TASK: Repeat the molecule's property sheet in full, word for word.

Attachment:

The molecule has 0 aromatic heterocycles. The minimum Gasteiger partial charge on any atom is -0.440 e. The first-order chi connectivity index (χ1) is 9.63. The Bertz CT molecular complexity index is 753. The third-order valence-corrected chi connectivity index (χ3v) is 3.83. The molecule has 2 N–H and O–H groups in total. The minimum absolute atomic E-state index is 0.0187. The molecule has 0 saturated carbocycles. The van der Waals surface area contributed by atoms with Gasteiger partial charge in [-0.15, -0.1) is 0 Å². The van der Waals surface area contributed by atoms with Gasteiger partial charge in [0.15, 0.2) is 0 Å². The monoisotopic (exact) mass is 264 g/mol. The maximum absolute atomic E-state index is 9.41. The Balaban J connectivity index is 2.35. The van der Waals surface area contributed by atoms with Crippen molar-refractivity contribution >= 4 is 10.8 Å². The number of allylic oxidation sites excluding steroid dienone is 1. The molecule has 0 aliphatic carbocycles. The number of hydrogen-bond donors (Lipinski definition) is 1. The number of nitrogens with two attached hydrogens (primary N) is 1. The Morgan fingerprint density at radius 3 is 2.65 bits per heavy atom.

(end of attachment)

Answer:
The molecule has 0 aromatic heterocycles. The minimum Gasteiger partial charge on any atom is -0.440 e. The first-order chi connectivity index (χ1) is 9.63. The Bertz CT molecular complexity index is 753. The third-order valence-corrected chi connectivity index (χ3v) is 3.83. The molecule has 2 N–H and O–H groups in total. The minimum absolute atomic E-state index is 0.0187. The molecule has 0 saturated carbocycles. The van der Waals surface area contributed by atoms with Gasteiger partial charge in [-0.15, -0.1) is 0 Å². The van der Waals surface area contributed by atoms with Gasteiger partial charge in [0.15, 0.2) is 0 Å². The monoisotopic (exact) mass is 264 g/mol. The maximum absolute atomic E-state index is 9.41. The Balaban J connectivity index is 2.35. The van der Waals surface area contributed by atoms with Crippen molar-refractivity contribution >= 4 is 10.8 Å². The number of allylic oxidation sites excluding steroid dienone is 1. The molecule has 0 aliphatic carbocycles. The number of hydrogen-bond donors (Lipinski definition) is 1. The number of nitrogens with two attached hydrogens (primary N) is 1. The Morgan fingerprint density at radius 3 is 2.65 bits per heavy atom.